If sanitation is an engineering problem, it would be already solved | Infrastructure news

The Tamil saying ‘Nothing grows under a Bayan tree’ rings true for the sanitation crisis. We need a complete paradigm shift (moving away from the old Bayan Tree) to achieve Sustainable Development Goal (SDG) 6.2. There is a need for a fresh, fertile meadow where saplings or juvenile trees can flourish.

Authored by Jennifer Williams, executive director, Faecal Sludge Management Alliance (FSM)

SDG 6.2 aims to achieve access to adequate and equitable sanitation and hygiene for all and end open defecation, paying special attention to the needs of women and girls and those in vulnerable situations. And yet, 4.5 billion people do not have access to safely managed sanitation. The sewer systems that many of us are used to are failing due to aging infrastructure that cannot be easily replaced. Why do we continue to literally flush clean drinking water down the drain to move our shit across cities for treatment?

Continuing to use the sewer system is the same as using MS-DOS, but not by choice. We need to drastically shift our thinking and paradigm if we hope to solve the sanitation problem in this lifetime, let alone by 2030.  Over the past decade, the only visible solution implemented at scale is the ventilated pit latrine.

Beneficiaries are consumers

There is an underlying equity issue at play – the idea that poor people don’t deserve something better because they should be grateful for anything.

In 2015, Rubayat Khan wrote an article in the Guardian, that discussed the important distinction between ‘beneficiary’ and ‘consumer’ and the power dynamics that are associated with each.

What has survived in the world of global development is the treatment of clients as ‘beneficiaries’, not consumers. There seems to be an expectation that if you do not pay for a service in cash, you at least owe unquestioning gratitude.

Contrast this with how a business – even a business exclusively catering to the same poor people – would design its products. It would spend countless hours doing market research, identify real problems, develop prototype solutions and market test-them through several iterations, then continuously examine data on everything from sales volume to customer satisfaction. The company would even make minor tweaks to the product’s scent or packaging to appeal to the rural consumer’s tastes.

Khan goes on to explain that the moment one makes the mental shift from beneficiary to customer or client, the power dynamics also shifts. So does the approach to working with communities. The solution design also changes, and one brings in established methodologies like behaviour change, community engagement, and user-centered design. Ownership and accountability also shift, as now the beneficiary is seen as a buyer, who has purchasing power (albeit maybe limited purchasing power) but is also the owner of the solution, and therefore responsible for its upkeep.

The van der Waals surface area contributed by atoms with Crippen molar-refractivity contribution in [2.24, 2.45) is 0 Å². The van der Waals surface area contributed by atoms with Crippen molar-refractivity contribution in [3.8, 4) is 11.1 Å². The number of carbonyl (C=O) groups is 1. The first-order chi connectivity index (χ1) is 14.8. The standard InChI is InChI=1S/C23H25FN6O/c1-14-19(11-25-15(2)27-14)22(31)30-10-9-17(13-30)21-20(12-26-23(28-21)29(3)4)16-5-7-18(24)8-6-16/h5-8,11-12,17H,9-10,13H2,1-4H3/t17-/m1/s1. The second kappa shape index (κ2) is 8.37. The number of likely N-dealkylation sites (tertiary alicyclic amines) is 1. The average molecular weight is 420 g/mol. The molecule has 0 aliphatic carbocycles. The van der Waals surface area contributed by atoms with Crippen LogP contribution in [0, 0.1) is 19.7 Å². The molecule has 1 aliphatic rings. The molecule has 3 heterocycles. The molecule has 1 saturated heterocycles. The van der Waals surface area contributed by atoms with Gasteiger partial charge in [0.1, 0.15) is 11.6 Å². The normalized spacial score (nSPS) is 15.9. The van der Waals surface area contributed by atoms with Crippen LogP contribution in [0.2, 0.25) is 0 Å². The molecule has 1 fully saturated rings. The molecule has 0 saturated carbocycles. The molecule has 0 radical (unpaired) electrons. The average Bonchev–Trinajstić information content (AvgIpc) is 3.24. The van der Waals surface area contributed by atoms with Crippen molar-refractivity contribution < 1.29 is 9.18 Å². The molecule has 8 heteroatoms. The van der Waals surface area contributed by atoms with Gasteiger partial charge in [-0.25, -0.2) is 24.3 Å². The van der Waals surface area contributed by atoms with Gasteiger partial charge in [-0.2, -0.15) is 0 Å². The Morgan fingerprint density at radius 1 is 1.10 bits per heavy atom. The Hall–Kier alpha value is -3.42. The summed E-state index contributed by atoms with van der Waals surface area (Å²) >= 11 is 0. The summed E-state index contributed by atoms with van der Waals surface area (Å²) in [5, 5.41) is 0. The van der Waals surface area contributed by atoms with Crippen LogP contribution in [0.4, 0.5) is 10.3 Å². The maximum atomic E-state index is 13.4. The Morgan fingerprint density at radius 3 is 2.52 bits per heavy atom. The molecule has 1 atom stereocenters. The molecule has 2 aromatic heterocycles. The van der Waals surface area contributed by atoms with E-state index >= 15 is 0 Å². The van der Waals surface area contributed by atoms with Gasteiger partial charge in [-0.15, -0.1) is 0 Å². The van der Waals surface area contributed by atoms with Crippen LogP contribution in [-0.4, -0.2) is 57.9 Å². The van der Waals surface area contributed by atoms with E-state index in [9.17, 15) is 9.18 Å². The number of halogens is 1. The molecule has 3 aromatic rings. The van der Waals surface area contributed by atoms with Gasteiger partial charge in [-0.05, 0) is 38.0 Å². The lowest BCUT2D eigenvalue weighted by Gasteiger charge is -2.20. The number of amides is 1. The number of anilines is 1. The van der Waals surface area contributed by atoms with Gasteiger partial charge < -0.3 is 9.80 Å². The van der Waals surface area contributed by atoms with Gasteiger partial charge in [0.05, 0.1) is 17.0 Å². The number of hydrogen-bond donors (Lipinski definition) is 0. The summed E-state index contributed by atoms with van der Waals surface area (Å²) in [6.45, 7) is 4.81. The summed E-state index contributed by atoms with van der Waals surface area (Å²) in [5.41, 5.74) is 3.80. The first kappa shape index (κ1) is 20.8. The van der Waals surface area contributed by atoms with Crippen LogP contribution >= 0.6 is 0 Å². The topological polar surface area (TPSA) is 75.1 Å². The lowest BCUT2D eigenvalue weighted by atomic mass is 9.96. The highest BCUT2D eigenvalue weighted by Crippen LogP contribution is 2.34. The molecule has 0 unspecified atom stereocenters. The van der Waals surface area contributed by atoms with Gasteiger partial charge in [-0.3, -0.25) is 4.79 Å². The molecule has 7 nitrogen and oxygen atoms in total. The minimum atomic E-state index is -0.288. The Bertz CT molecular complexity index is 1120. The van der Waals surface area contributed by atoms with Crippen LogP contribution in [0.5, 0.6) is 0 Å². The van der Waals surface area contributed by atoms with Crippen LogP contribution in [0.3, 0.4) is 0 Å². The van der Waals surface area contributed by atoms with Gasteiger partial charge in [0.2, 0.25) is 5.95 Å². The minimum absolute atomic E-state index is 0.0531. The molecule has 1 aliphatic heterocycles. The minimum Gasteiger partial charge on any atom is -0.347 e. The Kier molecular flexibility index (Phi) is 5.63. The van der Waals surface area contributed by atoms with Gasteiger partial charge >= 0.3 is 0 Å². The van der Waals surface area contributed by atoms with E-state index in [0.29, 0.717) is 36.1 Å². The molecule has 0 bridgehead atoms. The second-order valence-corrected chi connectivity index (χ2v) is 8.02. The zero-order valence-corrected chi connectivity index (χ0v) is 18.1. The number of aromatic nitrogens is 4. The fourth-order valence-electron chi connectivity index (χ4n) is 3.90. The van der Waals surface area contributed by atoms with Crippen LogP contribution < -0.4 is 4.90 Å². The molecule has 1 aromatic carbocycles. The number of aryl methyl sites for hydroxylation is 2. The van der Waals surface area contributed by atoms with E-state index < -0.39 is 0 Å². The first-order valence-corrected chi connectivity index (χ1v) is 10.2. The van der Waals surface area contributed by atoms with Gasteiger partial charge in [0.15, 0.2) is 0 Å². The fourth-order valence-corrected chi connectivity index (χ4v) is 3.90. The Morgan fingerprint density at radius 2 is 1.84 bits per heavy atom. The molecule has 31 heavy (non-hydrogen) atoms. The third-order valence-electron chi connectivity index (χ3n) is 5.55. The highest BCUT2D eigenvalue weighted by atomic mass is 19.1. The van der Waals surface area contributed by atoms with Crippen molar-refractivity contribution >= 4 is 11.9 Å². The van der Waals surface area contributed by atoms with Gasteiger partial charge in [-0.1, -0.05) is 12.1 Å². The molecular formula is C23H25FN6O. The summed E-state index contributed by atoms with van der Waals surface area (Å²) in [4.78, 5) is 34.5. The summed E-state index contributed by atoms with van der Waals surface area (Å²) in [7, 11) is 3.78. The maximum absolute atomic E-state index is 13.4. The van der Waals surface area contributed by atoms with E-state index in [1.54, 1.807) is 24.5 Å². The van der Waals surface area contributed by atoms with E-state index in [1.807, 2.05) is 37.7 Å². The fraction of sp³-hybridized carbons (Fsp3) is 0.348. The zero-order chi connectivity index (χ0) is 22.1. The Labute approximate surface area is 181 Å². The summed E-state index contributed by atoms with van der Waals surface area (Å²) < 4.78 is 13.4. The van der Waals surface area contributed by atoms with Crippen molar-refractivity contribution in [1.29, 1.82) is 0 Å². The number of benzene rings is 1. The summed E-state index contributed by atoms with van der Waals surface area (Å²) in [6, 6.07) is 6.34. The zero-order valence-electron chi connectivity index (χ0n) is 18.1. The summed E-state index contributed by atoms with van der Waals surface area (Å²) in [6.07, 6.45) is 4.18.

We’ve made strides but we still have a long way to go.

Technical and social approach

The initial deadline for the UN’s Sustainable Development Goals was set for 2030, which is now just 8 years away.  The recent global Covid-19 pandemic caused a lot of the world to quickly shift their thinking and what we at the FSM Alliance observed was how many of our established ways of thinking and our approaches showed the limitations of a siloed approach.

The current sanitation problem has largely been approached by engineers as a technical problem. Our failure to provide improved access to sanitation has been mostly viewed as not having the right technical solutions. But despite more than 20 years of work, we still don’t have 100% safely managed sanitation.

Scientific American published an article written by engineering student, G. Wickerson, on the limitations of looking at the world’s problems from only an engineering perspective or viewed from the framework of technical-social dualism, the idea that the technical and social dimensions of engineering problems are readily separable and remain distinct through-out the problem-definition and solution process..” There are numerous nontechnical parameters that must be considered when thinking about sanitation planning like the taboos surrounding sanitation and the core of our nature as humans to hide our waste or if we are lucky, to flush and forget about it.

Deepok Chopra has been viewed as controversial at times in the medical community, however, I found his quote below on how we move forward very relevant to how sanitation has been viewed in the past. We use reductionist mental models that break up complexity into small pieces to examine the components of things at ever finer levels of granular detail – hoping we can put them back together coherently. But escalating crises prove we have exhausted the usefulness of this paradigm. Almost every major challenge humanity is facing, from cancer and climate change to food and consciousness, needs complex systems thinking to solve.

The City-Wide Inclusive Sanitation (CWIS) framework has also pushed our sector to expand out from purely an engineering point of view. “With its focus on equity, a CWIS approach challenges investment and service delivery norms that have excluded many communities and marginalised groups from safe sanitation facilities and services. A CWIS approach includes their interests and voices as core objectives of and resource for planning, design, and implementation of services.” The CWIS framework also pushes us to shift our thinking to systems change approach, as opposed to an engineering approach.

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